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Editorial: Getting your letter into print

The holidays are all about traditions, and one of ours that’s been in place for about 10 years is the annual list of all the people who write letters throughout the year.

The list is planned to run as early as the issue of Dec. 26. (Because of deadlines it’s a bit earlier than some years, but the 2013 count will reflect those letters that were published in the final one or two editions of this year.)

There are a few issues left if you want to make the 2012 list. Here is the Hood River News’ policy on letters:

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Letter writers are reminded that shorter is better. Concise letters are not only better read, they are more likely to be published because limited space is available.

Almost any point can be made in 350 words or fewer, so this is set as an upper level for length.

Unsigned letters, letters signed with fictitious signatures and copies of letters sent to public officials are not accepted.

We limit letters on a subject when we feel it has been thoroughly aired, to the point of letters becoming repetitive.

Also rejected are letters that are libelous, in bad taste or personal attacks on individuals or private businesses.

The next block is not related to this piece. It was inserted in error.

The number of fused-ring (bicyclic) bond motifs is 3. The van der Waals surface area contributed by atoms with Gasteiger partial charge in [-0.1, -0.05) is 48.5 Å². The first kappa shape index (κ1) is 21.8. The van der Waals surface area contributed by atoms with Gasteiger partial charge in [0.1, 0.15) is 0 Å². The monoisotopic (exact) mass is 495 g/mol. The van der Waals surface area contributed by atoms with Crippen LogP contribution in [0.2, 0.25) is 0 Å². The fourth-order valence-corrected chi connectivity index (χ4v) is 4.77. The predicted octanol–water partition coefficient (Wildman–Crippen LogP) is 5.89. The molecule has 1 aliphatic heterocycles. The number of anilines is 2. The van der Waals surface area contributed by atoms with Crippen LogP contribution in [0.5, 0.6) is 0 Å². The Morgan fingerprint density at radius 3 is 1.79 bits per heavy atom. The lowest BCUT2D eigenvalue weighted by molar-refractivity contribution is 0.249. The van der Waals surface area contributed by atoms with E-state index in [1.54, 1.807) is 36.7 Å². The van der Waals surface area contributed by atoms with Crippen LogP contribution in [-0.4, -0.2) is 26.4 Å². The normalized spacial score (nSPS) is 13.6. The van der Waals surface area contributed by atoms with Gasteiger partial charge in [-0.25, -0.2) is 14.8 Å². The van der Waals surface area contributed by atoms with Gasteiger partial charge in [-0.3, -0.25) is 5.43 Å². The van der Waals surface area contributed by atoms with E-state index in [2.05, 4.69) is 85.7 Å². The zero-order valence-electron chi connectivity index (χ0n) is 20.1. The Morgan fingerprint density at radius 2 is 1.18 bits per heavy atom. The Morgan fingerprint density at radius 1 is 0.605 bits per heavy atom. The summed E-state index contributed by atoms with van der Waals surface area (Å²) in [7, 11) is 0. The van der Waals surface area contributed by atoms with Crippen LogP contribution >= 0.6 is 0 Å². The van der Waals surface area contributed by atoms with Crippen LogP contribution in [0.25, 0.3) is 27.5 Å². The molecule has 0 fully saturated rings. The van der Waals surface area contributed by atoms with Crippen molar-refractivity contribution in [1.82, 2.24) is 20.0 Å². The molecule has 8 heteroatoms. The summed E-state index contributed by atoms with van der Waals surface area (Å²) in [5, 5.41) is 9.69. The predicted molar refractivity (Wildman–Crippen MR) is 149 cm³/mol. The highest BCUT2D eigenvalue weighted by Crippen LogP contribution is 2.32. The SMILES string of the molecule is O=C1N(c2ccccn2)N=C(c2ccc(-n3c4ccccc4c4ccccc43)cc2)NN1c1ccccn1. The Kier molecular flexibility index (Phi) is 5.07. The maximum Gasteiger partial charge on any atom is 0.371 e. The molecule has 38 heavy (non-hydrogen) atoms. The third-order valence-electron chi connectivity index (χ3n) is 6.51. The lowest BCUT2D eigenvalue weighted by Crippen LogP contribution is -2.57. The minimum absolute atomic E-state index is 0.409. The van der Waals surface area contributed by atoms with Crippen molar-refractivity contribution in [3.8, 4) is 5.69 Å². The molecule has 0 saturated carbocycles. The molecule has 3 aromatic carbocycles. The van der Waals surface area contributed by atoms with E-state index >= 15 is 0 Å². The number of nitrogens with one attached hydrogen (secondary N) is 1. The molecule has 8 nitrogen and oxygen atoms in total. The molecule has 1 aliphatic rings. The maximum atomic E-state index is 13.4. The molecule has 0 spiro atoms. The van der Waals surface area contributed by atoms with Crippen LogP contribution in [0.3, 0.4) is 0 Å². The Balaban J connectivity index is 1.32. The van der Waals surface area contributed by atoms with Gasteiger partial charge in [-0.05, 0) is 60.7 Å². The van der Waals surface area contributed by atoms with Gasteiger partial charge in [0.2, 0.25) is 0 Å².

Writers must include addresses and telephone numbers. These are for identification purposes only, and will not be published.

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The fact is, 350 words is fairly long compared to many other community newspapers’ policies. The Hood River News had been even more lenient up until this year, when we have strived to hold every writer to the 350-word maximum.

We’ll continue to do so in 2013, to maintain timeliness as well as to leave as much room as possible for anyone who wants to write.

Nine out of 10 letters now arrive via email, meaning most computers have a ‘Word Count” tool that is a ready measure to ensure the letter is within the limit.

About “Another Voice”: In general, these submissions have been cleared with the news staff in advance, or are selected because they provide an alternative viewpoint to the Hood River News’ editorial, or a fresh take on a topic. At the news staff’s discretion, writers are provided Another Voice space to specifically address a previous letter or news article, in the interest of timely response or clarification of an issue.

We do encourage letters, and the reading of them. This is why we emphasize the word limit, and the need to provide us with contact information, so that in all cases we can confirm authorship.

The annual letters list is a way of saying thank you to the people who share their ideas and opinions, because we place a high regard on what our neighbors have to say. That’s why we call it “Our Readers Write.” Yes, they are letters, but the emphasis is on who they come from.

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